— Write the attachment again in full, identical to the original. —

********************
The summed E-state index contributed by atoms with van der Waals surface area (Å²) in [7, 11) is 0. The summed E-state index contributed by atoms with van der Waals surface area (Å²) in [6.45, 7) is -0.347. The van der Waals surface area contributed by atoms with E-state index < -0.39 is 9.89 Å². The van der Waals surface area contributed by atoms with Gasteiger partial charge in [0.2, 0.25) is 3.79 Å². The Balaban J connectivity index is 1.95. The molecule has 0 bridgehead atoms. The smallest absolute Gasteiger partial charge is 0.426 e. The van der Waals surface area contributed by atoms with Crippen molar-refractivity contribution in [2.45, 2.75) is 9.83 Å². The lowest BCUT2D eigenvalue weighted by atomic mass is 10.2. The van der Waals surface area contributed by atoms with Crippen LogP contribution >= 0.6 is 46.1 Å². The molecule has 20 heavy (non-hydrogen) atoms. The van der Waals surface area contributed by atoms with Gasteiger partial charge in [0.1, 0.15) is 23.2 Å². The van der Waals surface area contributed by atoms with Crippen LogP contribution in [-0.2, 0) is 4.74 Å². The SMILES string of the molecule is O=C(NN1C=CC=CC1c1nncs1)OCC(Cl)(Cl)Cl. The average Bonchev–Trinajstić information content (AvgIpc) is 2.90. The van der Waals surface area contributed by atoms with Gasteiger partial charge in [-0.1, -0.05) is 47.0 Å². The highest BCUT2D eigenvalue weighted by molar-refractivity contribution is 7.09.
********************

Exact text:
The summed E-state index contributed by atoms with van der Waals surface area (Å²) in [7, 11) is 0. The summed E-state index contributed by atoms with van der Waals surface area (Å²) in [6.45, 7) is -0.347. The van der Waals surface area contributed by atoms with E-state index < -0.39 is 9.89 Å². The van der Waals surface area contributed by atoms with Gasteiger partial charge in [0.2, 0.25) is 3.79 Å². The Balaban J connectivity index is 1.95. The molecule has 0 bridgehead atoms. The smallest absolute Gasteiger partial charge is 0.426 e. The van der Waals surface area contributed by atoms with Crippen molar-refractivity contribution in [2.45, 2.75) is 9.83 Å². The lowest BCUT2D eigenvalue weighted by atomic mass is 10.2. The van der Waals surface area contributed by atoms with Crippen LogP contribution >= 0.6 is 46.1 Å². The molecule has 20 heavy (non-hydrogen) atoms. The van der Waals surface area contributed by atoms with Gasteiger partial charge in [0.1, 0.15) is 23.2 Å². The van der Waals surface area contributed by atoms with Crippen LogP contribution in [-0.2, 0) is 4.74 Å². The SMILES string of the molecule is O=C(NN1C=CC=CC1c1nncs1)OCC(Cl)(Cl)Cl. The average Bonchev–Trinajstić information content (AvgIpc) is 2.90. The van der Waals surface area contributed by atoms with Gasteiger partial charge in [-0.1, -0.05) is 47.0 Å². The highest BCUT2D eigenvalue weighted by molar-refractivity contribution is 7.09.